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7 Overton Park

Memphis, Tennessee

Overton Park remains an unbroken 342 acres in the middle of Memphis, thanks to a successful battle waged by Memphians nearly 50 years ago. Photo credit: Phillip Parker

This road was to become a highway, which was slated to cut through the center of Overton Park, dividing it in two. But a group of so-called “little old ladies” stepped up to fight for the park. Photo credit: Phillip Parker

Sally Hines was instrumental in the group that called itself Citizens to Protect Overton Park. Photo credit: Courtesy of Sara Hines

A pedestrian and bike path stand where the highway would have cut into the park. Photo credit: Phillip Parker

Overton Park's 184-acre natural area would have been partially wiped out by the proposed highway project. Photo credit: Phillip Parker

The Levitt Band Shell has a rich history of its own. A Works Progress Administration (WPA) project built in 1936, the Levitt Shell hosted Elvis Presley in 1954. Photo credit: Phillip Parker

The park houses the Memphis Zoo and other amenities. Photo credit: Phillip Parker

Local residents were instrumental in the fight. Photo credit: Phillip Parker

After a 12-year legal battle, the U.S. Supreme Court ultimately agreed with the "little old ladies." Photo credit: Library of Congress

Overton Park

Overton Park

In the heart of Memphis, Overton Park's 342 acres are home to the city's zoo, a fine arts museum, formal gardens, a golf course, band shell, and a 184-acre natural wooded area. It's easy to see why Memphians would treasure this green space - and to believe that they would fight for it if it were ever threatened.

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Yet that is exactly what happened - an epic, years-long, and game-changing conservation battle that began here more than 50 years ago and went all the way to the U.S. Supreme Court.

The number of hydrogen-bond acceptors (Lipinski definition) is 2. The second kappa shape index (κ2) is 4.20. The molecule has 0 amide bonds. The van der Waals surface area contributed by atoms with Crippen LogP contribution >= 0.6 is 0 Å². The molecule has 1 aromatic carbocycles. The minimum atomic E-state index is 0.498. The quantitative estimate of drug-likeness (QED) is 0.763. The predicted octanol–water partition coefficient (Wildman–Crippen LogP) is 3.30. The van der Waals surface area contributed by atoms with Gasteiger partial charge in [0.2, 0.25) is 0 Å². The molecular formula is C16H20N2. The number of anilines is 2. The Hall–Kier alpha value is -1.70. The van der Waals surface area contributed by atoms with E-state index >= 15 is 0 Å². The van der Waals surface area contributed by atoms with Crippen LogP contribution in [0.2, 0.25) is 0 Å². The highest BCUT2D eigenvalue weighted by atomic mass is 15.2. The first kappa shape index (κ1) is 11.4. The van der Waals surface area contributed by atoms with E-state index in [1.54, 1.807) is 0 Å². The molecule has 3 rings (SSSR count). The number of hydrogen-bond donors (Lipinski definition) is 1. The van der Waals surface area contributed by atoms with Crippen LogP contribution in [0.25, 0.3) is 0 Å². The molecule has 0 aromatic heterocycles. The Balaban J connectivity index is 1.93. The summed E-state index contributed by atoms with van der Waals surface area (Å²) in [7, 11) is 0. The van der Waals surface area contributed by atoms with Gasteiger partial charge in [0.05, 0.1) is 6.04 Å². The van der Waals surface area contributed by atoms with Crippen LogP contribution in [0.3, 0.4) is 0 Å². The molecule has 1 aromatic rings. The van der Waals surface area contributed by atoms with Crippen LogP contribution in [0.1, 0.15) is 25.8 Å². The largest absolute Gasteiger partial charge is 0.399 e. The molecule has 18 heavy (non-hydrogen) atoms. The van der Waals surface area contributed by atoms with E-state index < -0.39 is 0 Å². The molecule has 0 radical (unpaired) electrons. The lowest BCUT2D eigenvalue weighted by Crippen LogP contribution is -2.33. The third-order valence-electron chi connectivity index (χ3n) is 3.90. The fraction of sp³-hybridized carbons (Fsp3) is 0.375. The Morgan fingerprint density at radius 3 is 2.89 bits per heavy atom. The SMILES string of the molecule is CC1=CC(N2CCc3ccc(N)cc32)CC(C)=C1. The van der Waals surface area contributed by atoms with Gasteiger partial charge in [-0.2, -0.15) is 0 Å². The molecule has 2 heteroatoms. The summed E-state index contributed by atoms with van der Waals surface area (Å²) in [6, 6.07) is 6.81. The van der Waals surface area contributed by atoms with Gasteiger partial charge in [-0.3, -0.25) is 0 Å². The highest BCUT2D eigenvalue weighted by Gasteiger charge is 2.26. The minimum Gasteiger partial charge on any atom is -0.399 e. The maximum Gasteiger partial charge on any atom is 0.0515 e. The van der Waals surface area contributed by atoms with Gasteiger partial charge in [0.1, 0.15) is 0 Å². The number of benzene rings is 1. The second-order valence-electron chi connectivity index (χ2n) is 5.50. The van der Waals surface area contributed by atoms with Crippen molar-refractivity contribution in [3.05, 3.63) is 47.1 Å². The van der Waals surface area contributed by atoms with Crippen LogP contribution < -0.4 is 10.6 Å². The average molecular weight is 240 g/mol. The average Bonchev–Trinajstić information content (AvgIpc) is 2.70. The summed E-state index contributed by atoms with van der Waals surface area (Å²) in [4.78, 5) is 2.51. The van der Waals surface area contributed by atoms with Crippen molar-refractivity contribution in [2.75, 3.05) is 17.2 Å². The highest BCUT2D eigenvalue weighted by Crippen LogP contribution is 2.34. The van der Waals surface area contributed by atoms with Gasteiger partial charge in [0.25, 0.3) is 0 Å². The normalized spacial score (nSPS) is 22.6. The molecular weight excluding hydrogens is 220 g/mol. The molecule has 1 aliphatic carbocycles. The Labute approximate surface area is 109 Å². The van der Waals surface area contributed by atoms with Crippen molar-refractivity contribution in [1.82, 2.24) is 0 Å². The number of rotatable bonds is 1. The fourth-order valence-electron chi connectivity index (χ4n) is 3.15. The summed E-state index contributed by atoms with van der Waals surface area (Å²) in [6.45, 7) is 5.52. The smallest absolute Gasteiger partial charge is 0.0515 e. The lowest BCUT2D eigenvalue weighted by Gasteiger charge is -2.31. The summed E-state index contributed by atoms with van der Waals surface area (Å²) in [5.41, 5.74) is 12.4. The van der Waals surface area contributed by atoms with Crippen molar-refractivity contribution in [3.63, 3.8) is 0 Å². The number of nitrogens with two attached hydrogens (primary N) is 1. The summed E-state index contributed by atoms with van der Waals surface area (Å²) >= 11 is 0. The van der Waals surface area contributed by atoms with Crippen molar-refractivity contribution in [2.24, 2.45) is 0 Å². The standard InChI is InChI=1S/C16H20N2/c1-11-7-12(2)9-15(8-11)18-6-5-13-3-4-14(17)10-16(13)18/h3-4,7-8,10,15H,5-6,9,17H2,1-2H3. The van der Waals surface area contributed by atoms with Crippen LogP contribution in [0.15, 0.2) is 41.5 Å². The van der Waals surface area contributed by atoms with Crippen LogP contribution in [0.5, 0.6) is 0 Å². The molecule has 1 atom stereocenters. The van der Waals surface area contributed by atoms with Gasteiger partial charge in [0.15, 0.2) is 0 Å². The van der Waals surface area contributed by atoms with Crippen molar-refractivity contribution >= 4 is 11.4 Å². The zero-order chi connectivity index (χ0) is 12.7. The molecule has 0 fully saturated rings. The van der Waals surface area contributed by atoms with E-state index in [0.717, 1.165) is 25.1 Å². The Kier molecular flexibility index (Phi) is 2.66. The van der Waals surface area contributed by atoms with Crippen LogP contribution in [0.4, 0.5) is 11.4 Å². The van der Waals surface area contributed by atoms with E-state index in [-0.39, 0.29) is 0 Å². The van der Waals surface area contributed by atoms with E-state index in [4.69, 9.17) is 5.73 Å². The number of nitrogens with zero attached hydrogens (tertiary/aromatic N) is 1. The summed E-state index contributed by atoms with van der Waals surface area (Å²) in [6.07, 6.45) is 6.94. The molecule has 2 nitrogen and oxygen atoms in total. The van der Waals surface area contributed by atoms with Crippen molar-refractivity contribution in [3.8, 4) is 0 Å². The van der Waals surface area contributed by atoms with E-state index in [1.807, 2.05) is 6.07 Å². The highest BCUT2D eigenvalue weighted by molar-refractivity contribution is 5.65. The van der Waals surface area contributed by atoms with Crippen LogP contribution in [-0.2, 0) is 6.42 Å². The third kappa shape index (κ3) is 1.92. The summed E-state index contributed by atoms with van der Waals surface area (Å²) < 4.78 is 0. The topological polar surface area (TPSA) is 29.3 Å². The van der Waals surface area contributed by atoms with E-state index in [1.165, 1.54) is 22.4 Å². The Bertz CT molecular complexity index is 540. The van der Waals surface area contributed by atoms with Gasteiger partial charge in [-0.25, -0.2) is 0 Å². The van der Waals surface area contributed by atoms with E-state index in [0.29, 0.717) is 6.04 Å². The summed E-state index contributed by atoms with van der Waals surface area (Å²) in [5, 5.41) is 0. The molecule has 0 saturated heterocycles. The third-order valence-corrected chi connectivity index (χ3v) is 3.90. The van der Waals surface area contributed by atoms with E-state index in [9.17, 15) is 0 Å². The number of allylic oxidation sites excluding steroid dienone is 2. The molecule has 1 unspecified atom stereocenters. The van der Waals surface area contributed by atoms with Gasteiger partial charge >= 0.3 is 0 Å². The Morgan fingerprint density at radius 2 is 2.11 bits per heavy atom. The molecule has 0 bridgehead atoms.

Designed by landscape architect George Kessler (who beat out the Olmsted brothers for the commission) and dedicated in 1906, Overton Park was for decades an unperturbed center of recreation and respite for Memphians. But in 1957, the State of Tennessee announced its plans to bring Interstate 40 through Overton Park, obliterating 26 acres of the park and negatively altering the character of what would remain.

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A group of citizens calling themselves the Citizens to Preserve Overton Park (CPOP) began writing letters and speaking in public forums in opposition to the plan. Those who fought the plan were marginalized by politicians and the press and called "little old ladies in tennis shoes." Efforts to make way for the highway moved forward, even as CPOP eventually brought their opposition to the local courts. While the fight dragged on, almost 900 properties had been razed by 1970.

But the highway planners had underestimated the persistence - and legal footing, as it turned out - of those "little old ladies." CPOP's legal appeals were successful; the U.S. Supreme Court ruled in favor of the citizens based on a 1966 Department of Transportation Act that said a highway should go through parkland only if "no feasible or prudent alternatives" were available.

It was a big win for the budding conservation movement and set powerful precedents for other preservationists. And today, Overton Park stands unsullied, thanks to those little old ladies who decided it was worth fighting for.

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